A registered agent needs to be reachable every day of the year during normal business hours to act as the company's registered agent. According to recent surveys by the Corporate Service Providers Association, nearly 85% of businesses emphasize the necessity of having a dependable registered agent to ensure continuous legal compliance and efficient handling of official documents.

You can choose an employee to be your registered agent, or you can use a lawyer or accountant as your professional registered agent service company.

If you are creating limited liability companies in the state, you can act as your own registered agent.

However, being your own registered agent might be difficult if you aren't available during required business hours.

You should consider the risks of being your own registered agent.

What Is A Commercial Registered Agent Service?

A commercial registered agent in an office working

A commercial registered agent service is a registered agent business that represents multiple companies.

These services receive and forward mail from the Secretary of State, legal services, legal notices, and more.

What Services Does A Registered Agent Provide?

A registered agent provides the service of receiving legal, tax, and other official notices.

They also accept service of process or lawsuit notifications for your business.

Statutory agent providers also provide additional services, including:

  • Providing a physical address for the registered agent service
  • Being reachable during regular business hours for the company
  • Accepting legal services and lawsuit notifications for the business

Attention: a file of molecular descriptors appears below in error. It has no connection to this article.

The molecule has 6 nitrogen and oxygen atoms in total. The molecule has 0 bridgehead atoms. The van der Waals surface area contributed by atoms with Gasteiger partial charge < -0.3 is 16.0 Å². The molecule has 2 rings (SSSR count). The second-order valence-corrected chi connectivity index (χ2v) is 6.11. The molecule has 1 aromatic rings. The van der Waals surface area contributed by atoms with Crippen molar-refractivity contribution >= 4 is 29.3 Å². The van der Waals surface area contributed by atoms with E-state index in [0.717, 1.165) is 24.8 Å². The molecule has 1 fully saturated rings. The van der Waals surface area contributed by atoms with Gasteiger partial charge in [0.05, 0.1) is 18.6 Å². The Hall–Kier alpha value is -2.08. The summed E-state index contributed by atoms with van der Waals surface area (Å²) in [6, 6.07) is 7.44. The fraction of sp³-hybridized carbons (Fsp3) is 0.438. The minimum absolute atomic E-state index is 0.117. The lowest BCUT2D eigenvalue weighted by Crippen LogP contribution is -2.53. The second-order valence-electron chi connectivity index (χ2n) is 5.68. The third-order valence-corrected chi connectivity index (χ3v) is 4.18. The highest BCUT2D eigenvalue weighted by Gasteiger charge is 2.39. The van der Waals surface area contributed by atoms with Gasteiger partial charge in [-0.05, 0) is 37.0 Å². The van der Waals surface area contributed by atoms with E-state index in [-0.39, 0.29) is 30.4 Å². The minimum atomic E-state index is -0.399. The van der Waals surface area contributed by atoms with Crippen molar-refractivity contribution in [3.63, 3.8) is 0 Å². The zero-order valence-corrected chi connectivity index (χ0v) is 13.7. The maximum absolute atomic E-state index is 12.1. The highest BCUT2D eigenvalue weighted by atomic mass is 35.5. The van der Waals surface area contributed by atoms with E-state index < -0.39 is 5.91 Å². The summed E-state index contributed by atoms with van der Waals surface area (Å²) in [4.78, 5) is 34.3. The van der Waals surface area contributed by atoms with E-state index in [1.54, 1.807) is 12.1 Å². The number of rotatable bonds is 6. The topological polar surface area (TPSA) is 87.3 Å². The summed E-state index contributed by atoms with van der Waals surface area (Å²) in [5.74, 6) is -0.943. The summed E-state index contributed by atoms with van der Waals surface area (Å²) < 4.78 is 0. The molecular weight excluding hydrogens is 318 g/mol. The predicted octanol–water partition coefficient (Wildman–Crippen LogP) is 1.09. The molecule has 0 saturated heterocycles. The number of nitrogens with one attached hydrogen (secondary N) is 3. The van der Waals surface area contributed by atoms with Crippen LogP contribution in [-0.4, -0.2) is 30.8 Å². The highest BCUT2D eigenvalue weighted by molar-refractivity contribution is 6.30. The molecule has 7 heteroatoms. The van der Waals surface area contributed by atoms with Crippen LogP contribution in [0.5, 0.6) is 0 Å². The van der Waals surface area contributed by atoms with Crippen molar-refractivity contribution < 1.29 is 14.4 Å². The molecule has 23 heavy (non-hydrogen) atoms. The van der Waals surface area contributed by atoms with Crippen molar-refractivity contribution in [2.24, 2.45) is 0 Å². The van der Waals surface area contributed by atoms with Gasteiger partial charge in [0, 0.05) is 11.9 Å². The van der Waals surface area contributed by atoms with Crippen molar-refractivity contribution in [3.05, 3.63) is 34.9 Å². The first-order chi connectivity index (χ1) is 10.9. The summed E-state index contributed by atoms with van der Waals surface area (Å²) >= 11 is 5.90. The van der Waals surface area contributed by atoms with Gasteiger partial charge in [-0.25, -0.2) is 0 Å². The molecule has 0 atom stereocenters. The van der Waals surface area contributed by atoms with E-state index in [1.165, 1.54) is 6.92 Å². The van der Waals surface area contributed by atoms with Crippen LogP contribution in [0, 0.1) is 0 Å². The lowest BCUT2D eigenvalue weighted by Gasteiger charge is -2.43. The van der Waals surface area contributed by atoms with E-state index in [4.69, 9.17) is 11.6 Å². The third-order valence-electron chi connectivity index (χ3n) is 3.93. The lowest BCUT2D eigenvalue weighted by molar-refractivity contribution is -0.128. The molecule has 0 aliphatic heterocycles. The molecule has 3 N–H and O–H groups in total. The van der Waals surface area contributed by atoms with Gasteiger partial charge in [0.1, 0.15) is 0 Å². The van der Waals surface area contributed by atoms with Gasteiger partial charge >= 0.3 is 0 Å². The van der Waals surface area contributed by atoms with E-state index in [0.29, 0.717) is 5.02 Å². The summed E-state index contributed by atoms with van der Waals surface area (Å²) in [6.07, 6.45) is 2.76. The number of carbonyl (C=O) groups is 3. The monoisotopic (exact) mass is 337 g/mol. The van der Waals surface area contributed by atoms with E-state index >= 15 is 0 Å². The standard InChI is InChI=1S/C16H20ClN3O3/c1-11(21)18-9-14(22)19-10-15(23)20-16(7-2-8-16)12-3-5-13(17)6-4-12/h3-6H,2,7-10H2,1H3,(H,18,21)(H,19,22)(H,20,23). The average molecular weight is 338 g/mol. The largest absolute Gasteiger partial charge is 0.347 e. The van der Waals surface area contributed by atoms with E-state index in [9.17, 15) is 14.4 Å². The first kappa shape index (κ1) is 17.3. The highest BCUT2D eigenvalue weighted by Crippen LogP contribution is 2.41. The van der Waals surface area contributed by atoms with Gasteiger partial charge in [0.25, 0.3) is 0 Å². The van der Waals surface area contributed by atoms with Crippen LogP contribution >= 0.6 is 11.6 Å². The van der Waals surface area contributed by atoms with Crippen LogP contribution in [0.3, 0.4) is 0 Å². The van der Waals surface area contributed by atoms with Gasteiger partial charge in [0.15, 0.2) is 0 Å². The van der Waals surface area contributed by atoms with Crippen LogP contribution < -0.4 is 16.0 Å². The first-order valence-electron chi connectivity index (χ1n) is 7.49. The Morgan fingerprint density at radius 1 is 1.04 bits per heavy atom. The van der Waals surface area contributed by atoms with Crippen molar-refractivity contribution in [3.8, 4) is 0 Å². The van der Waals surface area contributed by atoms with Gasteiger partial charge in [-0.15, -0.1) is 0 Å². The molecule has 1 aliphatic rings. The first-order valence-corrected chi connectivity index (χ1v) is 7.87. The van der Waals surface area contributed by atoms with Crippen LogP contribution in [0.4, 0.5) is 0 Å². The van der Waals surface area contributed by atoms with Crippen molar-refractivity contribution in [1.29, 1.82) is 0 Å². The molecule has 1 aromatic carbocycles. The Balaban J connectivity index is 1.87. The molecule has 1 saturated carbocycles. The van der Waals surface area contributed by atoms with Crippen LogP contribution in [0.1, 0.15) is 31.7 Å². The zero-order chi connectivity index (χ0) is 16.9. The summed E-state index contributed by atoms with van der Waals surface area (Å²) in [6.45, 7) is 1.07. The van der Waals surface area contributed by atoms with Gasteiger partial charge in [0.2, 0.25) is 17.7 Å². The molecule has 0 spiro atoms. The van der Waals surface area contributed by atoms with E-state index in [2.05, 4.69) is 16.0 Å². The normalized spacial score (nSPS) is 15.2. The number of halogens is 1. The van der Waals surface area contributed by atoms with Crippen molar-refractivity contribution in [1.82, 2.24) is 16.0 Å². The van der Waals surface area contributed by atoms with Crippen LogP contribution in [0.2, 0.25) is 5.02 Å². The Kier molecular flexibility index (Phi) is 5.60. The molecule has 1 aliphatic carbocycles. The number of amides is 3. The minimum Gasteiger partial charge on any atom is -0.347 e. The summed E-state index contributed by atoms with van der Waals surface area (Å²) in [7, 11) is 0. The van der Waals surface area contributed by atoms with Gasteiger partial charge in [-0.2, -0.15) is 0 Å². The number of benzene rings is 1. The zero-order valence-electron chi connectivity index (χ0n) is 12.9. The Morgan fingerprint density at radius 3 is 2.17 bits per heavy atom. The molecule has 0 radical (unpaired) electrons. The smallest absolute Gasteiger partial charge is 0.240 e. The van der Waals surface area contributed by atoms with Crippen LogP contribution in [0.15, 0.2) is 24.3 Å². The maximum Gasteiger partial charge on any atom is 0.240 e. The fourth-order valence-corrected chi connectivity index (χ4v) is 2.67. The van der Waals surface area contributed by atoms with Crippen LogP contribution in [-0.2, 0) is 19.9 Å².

• Forwarding mail, lawsuit notices, or tax notices to the company
  • Filing annual tax reports


What Are The Drawbacks Of Becoming My Own Registered Agent?

The drawbacks of becoming your own registered agent are that you have to be available every day of the year during regular business hours; if you miss filing deadlines, this can result in fines or court summons, and more. You will also need to have your private information on the public record.

How Much Does A Typical Registered Agent Service Cost?

A typical registered agent service can cost between $50 to $300 per year. Different services have different costs. Some services roll in a free year of registered agent service with their filing packages.

Is The Registered Agent Office And The Principal Business Office The Same?

No, they are not the same. The registered office is the registered agent's physical address, and the principal office is the office address of the business where books and records are kept.



About The Author

Delina Chantel Yasmeh, J.D./Tax LL.M, specializes in Mergers and Acquisitions at Deloitte and PwC, managing billion-dollar transactions. Educated in Accountancy at California State University and holding advanced degrees from Loyola Law School, she is highly skilled in tax law. Delina also dedicates time to pro bono work for women and children.
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Growth & Transition Advisor
LJ Viveros has 40 years of experience in founding and scaling businesses, including a significant sale to Logitech. He has led Market Solutions LLC since 1999, focusing on strategic transitions for global brands. A graduate of Saint Mary’s College in Communications, LJ is also a distinguished Matsushita Executive alumnus.